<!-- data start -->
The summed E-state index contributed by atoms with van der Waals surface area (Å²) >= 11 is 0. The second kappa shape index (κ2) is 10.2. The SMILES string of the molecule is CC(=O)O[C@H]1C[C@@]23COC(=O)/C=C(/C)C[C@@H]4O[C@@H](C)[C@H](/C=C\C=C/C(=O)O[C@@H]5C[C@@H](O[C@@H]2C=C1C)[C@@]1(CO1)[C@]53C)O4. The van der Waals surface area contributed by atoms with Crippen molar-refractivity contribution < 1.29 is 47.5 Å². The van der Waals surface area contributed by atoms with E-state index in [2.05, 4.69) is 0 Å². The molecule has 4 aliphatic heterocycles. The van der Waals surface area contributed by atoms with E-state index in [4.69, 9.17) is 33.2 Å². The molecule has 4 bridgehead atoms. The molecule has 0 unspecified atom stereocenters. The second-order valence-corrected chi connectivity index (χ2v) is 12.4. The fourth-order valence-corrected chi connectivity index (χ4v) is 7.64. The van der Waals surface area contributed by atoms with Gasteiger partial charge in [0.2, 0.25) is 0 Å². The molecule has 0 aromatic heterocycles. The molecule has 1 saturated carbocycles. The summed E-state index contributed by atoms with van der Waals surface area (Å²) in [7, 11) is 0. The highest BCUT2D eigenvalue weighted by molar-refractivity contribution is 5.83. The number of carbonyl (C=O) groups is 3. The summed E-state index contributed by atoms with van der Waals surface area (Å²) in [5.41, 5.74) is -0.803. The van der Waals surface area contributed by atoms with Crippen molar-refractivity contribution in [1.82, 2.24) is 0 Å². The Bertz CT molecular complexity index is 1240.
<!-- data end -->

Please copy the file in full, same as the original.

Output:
The summed E-state index contributed by atoms with van der Waals surface area (Å²) >= 11 is 0. The second kappa shape index (κ2) is 10.2. The SMILES string of the molecule is CC(=O)O[C@H]1C[C@@]23COC(=O)/C=C(/C)C[C@@H]4O[C@@H](C)[C@H](/C=C\C=C/C(=O)O[C@@H]5C[C@@H](O[C@@H]2C=C1C)[C@@]1(CO1)[C@]53C)O4. The van der Waals surface area contributed by atoms with Crippen molar-refractivity contribution < 1.29 is 47.5 Å². The van der Waals surface area contributed by atoms with E-state index in [2.05, 4.69) is 0 Å². The molecule has 4 aliphatic heterocycles. The van der Waals surface area contributed by atoms with E-state index in [4.69, 9.17) is 33.2 Å². The molecule has 4 bridgehead atoms. The molecule has 0 unspecified atom stereocenters. The second-order valence-corrected chi connectivity index (χ2v) is 12.4. The fourth-order valence-corrected chi connectivity index (χ4v) is 7.64. The van der Waals surface area contributed by atoms with Gasteiger partial charge in [0.2, 0.25) is 0 Å². The molecule has 0 aromatic heterocycles. The molecule has 1 saturated carbocycles. The summed E-state index contributed by atoms with van der Waals surface area (Å²) in [7, 11) is 0. The highest BCUT2D eigenvalue weighted by molar-refractivity contribution is 5.83. The number of carbonyl (C=O) groups is 3. The summed E-state index contributed by atoms with van der Waals surface area (Å²) in [5.41, 5.74) is -0.803. The van der Waals surface area contributed by atoms with Crippen molar-refractivity contribution in [1.82, 2.24) is 0 Å². The Bertz CT molecular complexity index is 1240.